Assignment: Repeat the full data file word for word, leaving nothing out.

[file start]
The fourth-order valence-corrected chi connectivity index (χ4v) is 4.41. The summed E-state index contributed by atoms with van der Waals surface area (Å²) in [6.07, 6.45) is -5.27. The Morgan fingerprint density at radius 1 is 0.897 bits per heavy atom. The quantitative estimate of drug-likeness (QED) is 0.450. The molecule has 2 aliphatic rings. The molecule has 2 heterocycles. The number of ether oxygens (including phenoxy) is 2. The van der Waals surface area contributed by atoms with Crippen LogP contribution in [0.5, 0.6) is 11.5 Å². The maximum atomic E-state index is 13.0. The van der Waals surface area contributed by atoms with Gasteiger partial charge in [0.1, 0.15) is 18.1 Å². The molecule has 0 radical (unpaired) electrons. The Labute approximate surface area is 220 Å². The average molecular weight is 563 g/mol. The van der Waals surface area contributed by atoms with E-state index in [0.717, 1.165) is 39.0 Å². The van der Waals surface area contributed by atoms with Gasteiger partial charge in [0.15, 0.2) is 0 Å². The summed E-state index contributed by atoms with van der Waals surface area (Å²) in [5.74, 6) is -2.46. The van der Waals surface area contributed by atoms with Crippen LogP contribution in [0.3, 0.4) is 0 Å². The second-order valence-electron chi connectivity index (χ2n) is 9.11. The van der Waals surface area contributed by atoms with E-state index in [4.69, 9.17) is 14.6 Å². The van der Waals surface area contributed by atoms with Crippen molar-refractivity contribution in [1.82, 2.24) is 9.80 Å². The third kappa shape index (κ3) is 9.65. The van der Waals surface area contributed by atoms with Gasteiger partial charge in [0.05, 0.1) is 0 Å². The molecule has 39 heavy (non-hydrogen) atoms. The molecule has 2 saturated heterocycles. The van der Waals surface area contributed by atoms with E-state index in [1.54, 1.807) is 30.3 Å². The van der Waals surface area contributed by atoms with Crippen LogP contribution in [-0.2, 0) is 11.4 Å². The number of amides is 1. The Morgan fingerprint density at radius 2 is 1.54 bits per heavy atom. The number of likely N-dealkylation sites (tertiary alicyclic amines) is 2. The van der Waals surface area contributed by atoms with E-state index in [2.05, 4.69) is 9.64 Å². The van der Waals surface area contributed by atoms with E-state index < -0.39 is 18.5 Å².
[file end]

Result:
The fourth-order valence-corrected chi connectivity index (χ4v) is 4.41. The summed E-state index contributed by atoms with van der Waals surface area (Å²) in [6.07, 6.45) is -5.27. The Morgan fingerprint density at radius 1 is 0.897 bits per heavy atom. The quantitative estimate of drug-likeness (QED) is 0.450. The molecule has 2 aliphatic rings. The molecule has 2 heterocycles. The number of ether oxygens (including phenoxy) is 2. The van der Waals surface area contributed by atoms with Crippen LogP contribution in [0.5, 0.6) is 11.5 Å². The maximum atomic E-state index is 13.0. The van der Waals surface area contributed by atoms with Gasteiger partial charge in [0.1, 0.15) is 18.1 Å². The molecule has 0 radical (unpaired) electrons. The Labute approximate surface area is 220 Å². The average molecular weight is 563 g/mol. The van der Waals surface area contributed by atoms with E-state index in [0.717, 1.165) is 39.0 Å². The van der Waals surface area contributed by atoms with Gasteiger partial charge in [0.15, 0.2) is 0 Å². The summed E-state index contributed by atoms with van der Waals surface area (Å²) in [5.74, 6) is -2.46. The van der Waals surface area contributed by atoms with Crippen LogP contribution in [0.3, 0.4) is 0 Å². The second-order valence-electron chi connectivity index (χ2n) is 9.11. The van der Waals surface area contributed by atoms with E-state index in [4.69, 9.17) is 14.6 Å². The van der Waals surface area contributed by atoms with Crippen molar-refractivity contribution in [1.82, 2.24) is 9.80 Å². The third kappa shape index (κ3) is 9.65. The van der Waals surface area contributed by atoms with Gasteiger partial charge in [0.05, 0.1) is 0 Å². The molecule has 39 heavy (non-hydrogen) atoms. The molecule has 2 saturated heterocycles. The van der Waals surface area contributed by atoms with E-state index in [1.54, 1.807) is 30.3 Å². The van der Waals surface area contributed by atoms with Crippen LogP contribution in [-0.2, 0) is 11.4 Å². The number of amides is 1. The Morgan fingerprint density at radius 2 is 1.54 bits per heavy atom. The number of likely N-dealkylation sites (tertiary alicyclic amines) is 2. The van der Waals surface area contributed by atoms with E-state index in [2.05, 4.69) is 9.64 Å². The van der Waals surface area contributed by atoms with E-state index < -0.39 is 18.5 Å².